Historic Detroit

Every building in Detroit has a story — we're here to share it

Cathedral Church of St. Paul

St. Paul’s congregation dates back to 1824, when Territorial Governor Lewis Cass granted a charter for the first Episcopal congregation in the Northwest Territory.

This cathedral on Woodward Avenue and Hancock Street is the third home of this congregation, which dates back to 1824.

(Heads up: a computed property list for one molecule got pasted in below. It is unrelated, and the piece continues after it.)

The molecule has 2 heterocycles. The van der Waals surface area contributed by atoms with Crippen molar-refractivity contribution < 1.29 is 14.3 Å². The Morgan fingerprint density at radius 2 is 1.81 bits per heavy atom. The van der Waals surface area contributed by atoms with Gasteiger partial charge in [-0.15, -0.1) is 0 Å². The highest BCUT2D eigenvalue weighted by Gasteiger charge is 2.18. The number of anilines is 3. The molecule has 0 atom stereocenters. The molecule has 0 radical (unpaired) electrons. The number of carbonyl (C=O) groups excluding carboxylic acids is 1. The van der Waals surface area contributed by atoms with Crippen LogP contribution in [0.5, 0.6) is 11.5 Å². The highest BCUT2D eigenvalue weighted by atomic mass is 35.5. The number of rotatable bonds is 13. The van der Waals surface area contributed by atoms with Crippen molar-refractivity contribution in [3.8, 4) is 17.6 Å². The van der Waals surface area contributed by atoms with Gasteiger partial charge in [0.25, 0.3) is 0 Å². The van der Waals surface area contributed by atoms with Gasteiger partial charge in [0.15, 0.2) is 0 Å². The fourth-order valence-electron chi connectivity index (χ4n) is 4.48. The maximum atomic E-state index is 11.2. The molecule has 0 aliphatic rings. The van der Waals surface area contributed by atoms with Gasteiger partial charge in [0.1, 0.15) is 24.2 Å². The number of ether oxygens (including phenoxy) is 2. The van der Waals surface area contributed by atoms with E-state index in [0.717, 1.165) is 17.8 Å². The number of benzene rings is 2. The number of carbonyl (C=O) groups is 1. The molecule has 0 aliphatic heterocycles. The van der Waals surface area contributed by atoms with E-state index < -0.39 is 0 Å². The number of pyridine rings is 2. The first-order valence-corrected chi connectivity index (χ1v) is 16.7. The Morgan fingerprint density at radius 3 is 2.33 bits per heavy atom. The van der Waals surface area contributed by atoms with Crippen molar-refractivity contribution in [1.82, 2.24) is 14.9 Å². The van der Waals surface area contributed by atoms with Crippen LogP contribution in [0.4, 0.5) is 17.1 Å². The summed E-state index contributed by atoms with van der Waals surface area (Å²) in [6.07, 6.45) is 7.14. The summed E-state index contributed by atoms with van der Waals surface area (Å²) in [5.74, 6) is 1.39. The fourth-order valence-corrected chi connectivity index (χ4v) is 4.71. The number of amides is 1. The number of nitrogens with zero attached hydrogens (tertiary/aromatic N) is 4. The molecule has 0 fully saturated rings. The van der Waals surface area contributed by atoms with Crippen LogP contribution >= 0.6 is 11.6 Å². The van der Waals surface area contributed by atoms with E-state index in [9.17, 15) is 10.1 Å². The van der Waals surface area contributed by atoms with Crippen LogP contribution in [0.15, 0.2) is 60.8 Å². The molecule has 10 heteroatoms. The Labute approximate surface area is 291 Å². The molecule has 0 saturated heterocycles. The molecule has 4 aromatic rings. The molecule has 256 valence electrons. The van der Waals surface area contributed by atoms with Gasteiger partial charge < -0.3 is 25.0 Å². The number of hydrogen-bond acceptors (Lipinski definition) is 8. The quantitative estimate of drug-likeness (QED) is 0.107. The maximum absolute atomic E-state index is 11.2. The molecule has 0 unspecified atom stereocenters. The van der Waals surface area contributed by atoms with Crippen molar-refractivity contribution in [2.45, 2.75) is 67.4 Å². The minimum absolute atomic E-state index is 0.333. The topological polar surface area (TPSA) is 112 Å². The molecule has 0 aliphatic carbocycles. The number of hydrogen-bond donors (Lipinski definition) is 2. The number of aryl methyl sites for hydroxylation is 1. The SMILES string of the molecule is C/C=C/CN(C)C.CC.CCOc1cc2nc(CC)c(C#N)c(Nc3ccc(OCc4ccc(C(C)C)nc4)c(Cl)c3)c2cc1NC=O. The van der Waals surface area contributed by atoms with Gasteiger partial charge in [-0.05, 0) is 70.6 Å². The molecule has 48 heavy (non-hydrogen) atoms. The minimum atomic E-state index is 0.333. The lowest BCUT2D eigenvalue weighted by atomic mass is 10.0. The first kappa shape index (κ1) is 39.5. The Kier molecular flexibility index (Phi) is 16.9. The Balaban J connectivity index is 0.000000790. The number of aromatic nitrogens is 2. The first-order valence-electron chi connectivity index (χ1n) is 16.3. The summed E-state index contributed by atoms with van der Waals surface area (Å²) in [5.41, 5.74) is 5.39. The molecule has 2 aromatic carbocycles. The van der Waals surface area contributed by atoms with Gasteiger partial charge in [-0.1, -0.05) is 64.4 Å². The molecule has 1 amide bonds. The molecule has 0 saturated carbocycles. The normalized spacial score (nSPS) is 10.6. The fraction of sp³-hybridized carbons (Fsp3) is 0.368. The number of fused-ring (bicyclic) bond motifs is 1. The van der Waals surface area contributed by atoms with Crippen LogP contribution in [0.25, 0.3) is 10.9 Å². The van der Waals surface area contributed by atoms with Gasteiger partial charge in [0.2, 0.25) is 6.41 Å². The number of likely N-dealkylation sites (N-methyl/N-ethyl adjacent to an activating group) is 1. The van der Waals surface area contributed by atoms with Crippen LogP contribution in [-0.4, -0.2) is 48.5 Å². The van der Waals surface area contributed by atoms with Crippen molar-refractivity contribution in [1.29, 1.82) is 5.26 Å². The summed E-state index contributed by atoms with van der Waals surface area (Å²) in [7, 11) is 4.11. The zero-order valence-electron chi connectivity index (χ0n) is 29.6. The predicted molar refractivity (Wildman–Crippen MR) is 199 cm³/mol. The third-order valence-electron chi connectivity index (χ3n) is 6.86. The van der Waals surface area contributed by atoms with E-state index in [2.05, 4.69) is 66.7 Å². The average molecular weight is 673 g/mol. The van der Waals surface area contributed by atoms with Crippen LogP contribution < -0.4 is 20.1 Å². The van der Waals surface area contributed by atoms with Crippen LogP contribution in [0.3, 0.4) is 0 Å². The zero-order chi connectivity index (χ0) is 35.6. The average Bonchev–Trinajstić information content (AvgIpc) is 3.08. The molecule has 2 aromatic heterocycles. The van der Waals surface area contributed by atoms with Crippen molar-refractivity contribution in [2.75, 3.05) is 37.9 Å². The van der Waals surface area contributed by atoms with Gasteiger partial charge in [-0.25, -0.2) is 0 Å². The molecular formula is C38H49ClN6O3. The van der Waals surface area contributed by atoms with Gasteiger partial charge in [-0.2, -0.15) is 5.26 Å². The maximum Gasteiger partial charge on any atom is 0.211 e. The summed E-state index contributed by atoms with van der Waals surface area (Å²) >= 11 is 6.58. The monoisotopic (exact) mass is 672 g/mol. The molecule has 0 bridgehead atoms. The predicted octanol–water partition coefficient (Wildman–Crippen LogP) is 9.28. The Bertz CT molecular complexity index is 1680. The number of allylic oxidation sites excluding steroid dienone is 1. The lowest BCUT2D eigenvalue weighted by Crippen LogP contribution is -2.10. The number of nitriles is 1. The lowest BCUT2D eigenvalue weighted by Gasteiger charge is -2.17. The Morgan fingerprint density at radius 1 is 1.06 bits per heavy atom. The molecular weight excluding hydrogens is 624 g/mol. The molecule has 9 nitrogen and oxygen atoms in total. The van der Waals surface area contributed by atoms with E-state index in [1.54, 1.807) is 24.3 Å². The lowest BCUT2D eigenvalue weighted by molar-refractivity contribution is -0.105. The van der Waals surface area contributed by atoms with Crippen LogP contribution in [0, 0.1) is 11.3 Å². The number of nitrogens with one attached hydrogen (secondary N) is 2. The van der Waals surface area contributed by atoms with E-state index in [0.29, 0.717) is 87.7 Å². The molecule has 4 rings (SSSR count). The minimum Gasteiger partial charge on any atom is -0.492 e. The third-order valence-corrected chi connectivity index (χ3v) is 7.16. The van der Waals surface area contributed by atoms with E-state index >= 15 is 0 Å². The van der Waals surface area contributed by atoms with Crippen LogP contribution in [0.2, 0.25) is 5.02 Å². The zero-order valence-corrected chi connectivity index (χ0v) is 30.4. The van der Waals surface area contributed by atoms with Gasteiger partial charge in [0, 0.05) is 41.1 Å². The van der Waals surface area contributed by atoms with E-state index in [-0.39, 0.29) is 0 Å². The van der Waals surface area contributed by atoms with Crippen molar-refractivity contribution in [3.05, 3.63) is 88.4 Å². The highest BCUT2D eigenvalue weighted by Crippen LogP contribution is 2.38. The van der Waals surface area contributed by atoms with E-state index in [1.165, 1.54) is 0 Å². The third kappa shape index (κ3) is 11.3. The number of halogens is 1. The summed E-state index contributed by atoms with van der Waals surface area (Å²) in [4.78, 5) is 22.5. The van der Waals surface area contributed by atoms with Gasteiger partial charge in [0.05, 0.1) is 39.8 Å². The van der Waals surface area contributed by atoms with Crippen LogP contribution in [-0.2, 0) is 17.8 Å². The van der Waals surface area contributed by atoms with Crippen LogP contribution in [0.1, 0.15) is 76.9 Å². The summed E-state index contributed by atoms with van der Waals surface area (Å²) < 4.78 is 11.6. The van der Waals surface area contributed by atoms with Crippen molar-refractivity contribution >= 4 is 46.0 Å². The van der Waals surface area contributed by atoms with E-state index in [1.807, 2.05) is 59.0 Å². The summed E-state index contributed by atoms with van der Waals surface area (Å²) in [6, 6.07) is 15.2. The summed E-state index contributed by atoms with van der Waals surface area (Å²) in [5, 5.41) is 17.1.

Though it was dedicated May 17, 1911, its first service was held three months earlier, on Feb. 7. It was designed by Ralph Adams Cram of Cram, Goodhue & Ferguson, who built the Neo Gothic-style church the medieval way: without steel.

A tower was proposed to be built on top of the church but was never built.

“This cathedral stands on the most crowded of thoroughfares in the heart of a great city,” said the Very Rev. Samuel S. Marquis, the cathedral’s first dean. “It is the symbol of the spiritual in the midst of all that is material.”

As the cathedral, St. Paul’s is considered the mother church for the Episcopal Diocese of Michigan, and serves as the campus for that organization.